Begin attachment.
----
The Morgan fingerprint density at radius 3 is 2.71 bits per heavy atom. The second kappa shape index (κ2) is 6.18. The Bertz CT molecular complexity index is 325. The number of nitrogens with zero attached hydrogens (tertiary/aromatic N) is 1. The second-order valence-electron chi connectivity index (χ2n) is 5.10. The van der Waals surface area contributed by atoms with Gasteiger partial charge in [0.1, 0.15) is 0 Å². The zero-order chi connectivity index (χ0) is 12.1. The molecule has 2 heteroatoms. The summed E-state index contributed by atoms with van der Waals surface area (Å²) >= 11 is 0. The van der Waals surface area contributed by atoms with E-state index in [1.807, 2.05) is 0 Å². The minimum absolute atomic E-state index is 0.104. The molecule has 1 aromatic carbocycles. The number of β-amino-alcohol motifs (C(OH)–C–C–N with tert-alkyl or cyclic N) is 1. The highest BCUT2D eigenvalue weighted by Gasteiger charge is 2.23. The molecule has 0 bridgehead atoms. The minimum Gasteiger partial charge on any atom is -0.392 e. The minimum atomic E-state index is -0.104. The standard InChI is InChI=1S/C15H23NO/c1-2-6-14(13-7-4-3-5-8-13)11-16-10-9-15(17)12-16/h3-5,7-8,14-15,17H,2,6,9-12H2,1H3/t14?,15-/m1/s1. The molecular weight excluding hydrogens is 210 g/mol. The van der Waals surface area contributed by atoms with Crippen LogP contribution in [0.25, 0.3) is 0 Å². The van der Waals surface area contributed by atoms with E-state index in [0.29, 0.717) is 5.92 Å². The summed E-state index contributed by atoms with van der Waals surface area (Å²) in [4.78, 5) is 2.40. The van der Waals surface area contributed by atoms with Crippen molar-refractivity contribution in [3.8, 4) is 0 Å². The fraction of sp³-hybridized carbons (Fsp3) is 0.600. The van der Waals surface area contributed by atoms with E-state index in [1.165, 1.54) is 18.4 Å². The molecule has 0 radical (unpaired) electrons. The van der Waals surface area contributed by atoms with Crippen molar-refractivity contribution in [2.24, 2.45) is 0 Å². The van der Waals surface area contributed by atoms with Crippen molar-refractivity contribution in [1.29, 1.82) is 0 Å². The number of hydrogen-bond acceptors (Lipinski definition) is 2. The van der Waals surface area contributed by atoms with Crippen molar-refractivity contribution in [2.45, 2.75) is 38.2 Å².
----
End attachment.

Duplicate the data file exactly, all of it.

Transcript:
The Morgan fingerprint density at radius 3 is 2.71 bits per heavy atom. The second kappa shape index (κ2) is 6.18. The Bertz CT molecular complexity index is 325. The number of nitrogens with zero attached hydrogens (tertiary/aromatic N) is 1. The second-order valence-electron chi connectivity index (χ2n) is 5.10. The van der Waals surface area contributed by atoms with Gasteiger partial charge in [0.1, 0.15) is 0 Å². The zero-order chi connectivity index (χ0) is 12.1. The molecule has 2 heteroatoms. The summed E-state index contributed by atoms with van der Waals surface area (Å²) >= 11 is 0. The van der Waals surface area contributed by atoms with E-state index in [1.807, 2.05) is 0 Å². The minimum absolute atomic E-state index is 0.104. The molecule has 1 aromatic carbocycles. The number of β-amino-alcohol motifs (C(OH)–C–C–N with tert-alkyl or cyclic N) is 1. The highest BCUT2D eigenvalue weighted by Gasteiger charge is 2.23. The molecule has 0 bridgehead atoms. The minimum Gasteiger partial charge on any atom is -0.392 e. The minimum atomic E-state index is -0.104. The standard InChI is InChI=1S/C15H23NO/c1-2-6-14(13-7-4-3-5-8-13)11-16-10-9-15(17)12-16/h3-5,7-8,14-15,17H,2,6,9-12H2,1H3/t14?,15-/m1/s1. The molecular weight excluding hydrogens is 210 g/mol. The van der Waals surface area contributed by atoms with Crippen LogP contribution in [0.25, 0.3) is 0 Å². The van der Waals surface area contributed by atoms with E-state index in [0.29, 0.717) is 5.92 Å². The summed E-state index contributed by atoms with van der Waals surface area (Å²) in [4.78, 5) is 2.40. The van der Waals surface area contributed by atoms with Crippen molar-refractivity contribution in [3.8, 4) is 0 Å². The fraction of sp³-hybridized carbons (Fsp3) is 0.600. The van der Waals surface area contributed by atoms with E-state index in [1.165, 1.54) is 18.4 Å². The molecule has 0 radical (unpaired) electrons. The van der Waals surface area contributed by atoms with Crippen molar-refractivity contribution in [2.24, 2.45) is 0 Å². The van der Waals surface area contributed by atoms with Crippen molar-refractivity contribution in [1.29, 1.82) is 0 Å². The number of hydrogen-bond acceptors (Lipinski definition) is 2. The van der Waals surface area contributed by atoms with Crippen molar-refractivity contribution in [2.45, 2.75) is 38.2 Å².